The global hit TV show, Glee, has found itself dragged into what is becoming a high-stakes trade mark dispute with a UK comedy club chain operating as ‘The Glee Club’.
The Glee Club, a UK-registered trademark owned by Comic Enterprises Limited (‘Comic’) brought infringement proceedings against Twentieth Century Fox (‘Fox’) for infringement of its trademarks in classes 25 (clothing) and 41 (entertainment services), and for passing off. Fox in turn counterclaimed for revocation of the registered trade mark on the basis of non-use in class 25 and for the majority of class 41 services. It also suggested the mark was invalid on the ground that ‘The Glee Club’ was descriptive of the services that Comic offered.
At trial earlier this year, Judge Roger Wyand QC found in Comic’s favour in relation to trade mark infringement, despite revoking its registration in class 25 and restricting its class 41 services – albeit not to the extent proposed by Fox. The allegations of invalidity by Fox were rejected, as was Comic's claim for passing off.
This month, the Judge came to consider the appropriate remedy for trade mark infringement and has ordered an injunction against Fox that it should cease naming the TV show ‘Glee’ in the UK, and make an interim payment to Comic of £100,000. However, in light of Fox's unsurprising confirmation that it is filing an appeal, the Judge has confirmed his injunction will not take effect until the issue has been addressed by the Court of Appeal.
Fans of the hit show will of course have an interest in the Court of Appeal’s decision, as will Fox given the efforts and expense it would be required to go to as part of any UK rebrand.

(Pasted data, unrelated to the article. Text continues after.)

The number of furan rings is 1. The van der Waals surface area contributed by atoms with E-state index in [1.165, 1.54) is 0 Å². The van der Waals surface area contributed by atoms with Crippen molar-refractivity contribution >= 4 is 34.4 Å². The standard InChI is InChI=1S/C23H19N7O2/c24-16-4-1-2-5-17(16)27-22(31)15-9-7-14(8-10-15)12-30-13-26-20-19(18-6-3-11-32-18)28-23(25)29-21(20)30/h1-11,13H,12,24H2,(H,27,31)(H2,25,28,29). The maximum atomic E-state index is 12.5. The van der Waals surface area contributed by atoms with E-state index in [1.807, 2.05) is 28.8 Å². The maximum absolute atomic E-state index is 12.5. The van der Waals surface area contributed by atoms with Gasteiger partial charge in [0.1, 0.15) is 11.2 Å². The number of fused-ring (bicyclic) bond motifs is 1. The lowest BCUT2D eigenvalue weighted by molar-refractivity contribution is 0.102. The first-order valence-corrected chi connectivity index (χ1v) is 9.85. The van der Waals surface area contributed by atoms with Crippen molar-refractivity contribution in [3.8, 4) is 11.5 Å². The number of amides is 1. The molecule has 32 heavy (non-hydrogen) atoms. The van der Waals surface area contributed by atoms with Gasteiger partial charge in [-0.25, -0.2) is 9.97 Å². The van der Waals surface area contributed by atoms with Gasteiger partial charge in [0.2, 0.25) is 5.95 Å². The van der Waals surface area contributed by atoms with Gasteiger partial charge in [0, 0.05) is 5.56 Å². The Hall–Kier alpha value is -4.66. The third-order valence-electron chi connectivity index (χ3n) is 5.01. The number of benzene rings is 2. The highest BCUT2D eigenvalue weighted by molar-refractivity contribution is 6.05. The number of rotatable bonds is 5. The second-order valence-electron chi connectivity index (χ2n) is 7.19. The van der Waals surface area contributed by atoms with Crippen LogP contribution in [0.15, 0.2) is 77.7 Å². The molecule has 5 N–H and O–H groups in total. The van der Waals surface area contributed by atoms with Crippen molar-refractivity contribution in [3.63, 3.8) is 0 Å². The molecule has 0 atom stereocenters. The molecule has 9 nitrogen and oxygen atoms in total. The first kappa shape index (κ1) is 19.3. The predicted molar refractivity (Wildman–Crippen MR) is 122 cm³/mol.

However, an appeal will also raise some points of legal interest. For example, one requirement for trade mark infringement is a likelihood of confusion on the part of the public between the marks. In this case the Judge noted that the evidence suggested the more probable scenario appeared to be members of the public confusing Comic's Glee Club with the TV show - as opposed to the more usual form of confusion whereby the defendant's brand is confused with the claimant's. Nevertheless the Judge found this ‘wrong way round’ confusion to be sufficient for infringement. It will be interesting to hear the Court of Appeal's view on this point.
Taylors' Intellectual Property team, led by Tony Catterall, is recognised nationally and internationally for its expertise and experience in protecting and enforcing the rights of designers, particularly in the textiles, fashion and home furnishings sectors. It has won many notable and key cases in the High Court, Court of Appeal and Supreme Court against major corporates. Taylors is the only North West-based firm to have been appointed as a Legal Affiliate to the national organisation, Anti-Copying in Design (ACID).
If you have any queries, please do not hesitate to contact Tony Catterall, Head of our Intellectual Property team, on 0844 8000 263 or via email firstname.lastname@example.org.